Style: Hard Rock
Release Date: 31 May 2019
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American audiences may not know the name of Jimmy Barnes, but it's one well worth looking into. I found him when he started to break into the UK market with his third solo album, Freight Train Heart, in 1987. It was a big deal, an attempt to expand his fame in Australia to the west, with a whole slew of major names backing him up, and it really should have done the job, full as it was with songs like Do or Die so powerful they seemed to come alive.
He did make a splash but never quite realised the fame he deserved in the west, but he's a superstar back home in Australia. It's difficult to point out just how big he is there, so let's just say that My Criminal Record is his twelfth number one album down under, restoring him to the top of that list again after Madonna and U2 caught him up. That's nine solo albums and three from his time as the lead singer in Cold Chisel, yet another name to track down if you're into roots-based rock led by killer vocals. And yes, they're still killer vocals, even though Barnes is now 63 years old.
He generally lends his blistering voice to no nonsense rock anthems with a lot of influences from outside the genre, not just the blues, but country, soul and gospel too. He's done a couple of albums dedicated to soul covers in his time, though this one is emphatically a rock album, often an angry one. One of the mote telling songs that he wrote here is I'm in a Bad Mood, an anthemic number that highlights his attitude this time out.
It's perhaps most obvious on Working Class Hero, a pessimistic John Lennon song clearly intended to be his take on Bob Dylan but which sounds, in the Plastic Ono Band original and even more in Barnes's hands, far more like a Steve Earle-esque alt country polemic. Lennon spat vitriol on the original but Barnes adds more of that here.
Shutting Down Our Town and Stargazer are country songs, the former written by singer/songwriter Troy Cassar-Daley. Both are rocked up here but never quite escape their heritage. My Demon (God Help Me) is a real stomper of a gospel number. Money and Class is just as much a stomper of a blues song. There's even a little surf on Stolen Car (The Road's on Fire, Pt II).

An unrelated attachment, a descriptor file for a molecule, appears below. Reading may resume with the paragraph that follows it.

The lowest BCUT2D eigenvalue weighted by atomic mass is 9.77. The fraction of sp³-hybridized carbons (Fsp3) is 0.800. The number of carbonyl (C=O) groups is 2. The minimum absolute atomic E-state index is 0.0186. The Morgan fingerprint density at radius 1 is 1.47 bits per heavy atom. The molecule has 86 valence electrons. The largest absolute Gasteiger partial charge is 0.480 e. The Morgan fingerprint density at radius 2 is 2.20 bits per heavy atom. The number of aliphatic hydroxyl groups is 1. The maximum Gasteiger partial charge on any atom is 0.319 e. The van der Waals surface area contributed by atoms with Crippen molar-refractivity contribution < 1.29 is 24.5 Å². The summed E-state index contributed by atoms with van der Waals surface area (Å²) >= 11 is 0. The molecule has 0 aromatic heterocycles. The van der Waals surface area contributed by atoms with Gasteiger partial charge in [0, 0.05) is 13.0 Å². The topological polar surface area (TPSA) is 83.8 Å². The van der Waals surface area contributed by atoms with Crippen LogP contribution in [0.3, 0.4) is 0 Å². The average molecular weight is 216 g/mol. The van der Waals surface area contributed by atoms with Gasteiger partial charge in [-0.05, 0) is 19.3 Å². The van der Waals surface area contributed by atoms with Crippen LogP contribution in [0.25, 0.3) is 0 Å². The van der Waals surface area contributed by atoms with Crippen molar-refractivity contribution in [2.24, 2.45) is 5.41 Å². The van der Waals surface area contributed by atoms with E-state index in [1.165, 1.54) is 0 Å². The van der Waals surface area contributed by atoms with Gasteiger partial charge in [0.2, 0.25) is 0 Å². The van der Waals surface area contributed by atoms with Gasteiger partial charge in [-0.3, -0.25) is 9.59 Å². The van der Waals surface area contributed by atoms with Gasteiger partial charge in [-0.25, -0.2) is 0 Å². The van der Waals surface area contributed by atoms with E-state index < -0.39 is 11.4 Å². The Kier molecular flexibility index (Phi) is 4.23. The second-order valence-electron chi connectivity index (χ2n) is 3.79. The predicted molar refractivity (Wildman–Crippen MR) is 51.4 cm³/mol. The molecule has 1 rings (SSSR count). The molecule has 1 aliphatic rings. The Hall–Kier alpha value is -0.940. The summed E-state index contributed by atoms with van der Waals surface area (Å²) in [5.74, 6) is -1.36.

And, talking of that song, it's here twice in different forms and Stolen Car (The Road's on Fire, Pt I) may well be the best song on offer here. It's a quintessential Jimmy Barnes rocker, one of half a dozen songs he wrote here with his Cold Chisel compatriot, Don Walker. It starts subtly and builds atmosphere but becomes a real belter and nobody belts out songs like Barnes. The word 'Barnestorming' comes up a lot and has appropriately titled one of his tours.
My Criminal Record is also a long record, but there isn't a duff song here. It nudges just over an hour even before we count the four bonus tracks, two that could have made the album proper on their own merits and two alternate mixes, of Tougher Than the Rest and I'm in a Bad Mood, which are as worthy as the originals earlier on the album.
If you dig varied roots-based rock, this is essential and, if you don't know this singer, please treat it as a starting point. There's so much to find in his career and these thirteen (or fifteen or seventeen) tracks capably point in all the right directions. Frankly, he makes anything work. Just take the closer as an example. Tougher Than the Rest is a Bruce Springsteen song that could easily be sung in multiple genres: it would be a clichéd arena country song for one of those carbon copy hunks in hats or a safe, if ironic, easy listening rocker for someone like Jimmy Buffett, but Barnes makes it come alive.
This whole album is alive. Check it out.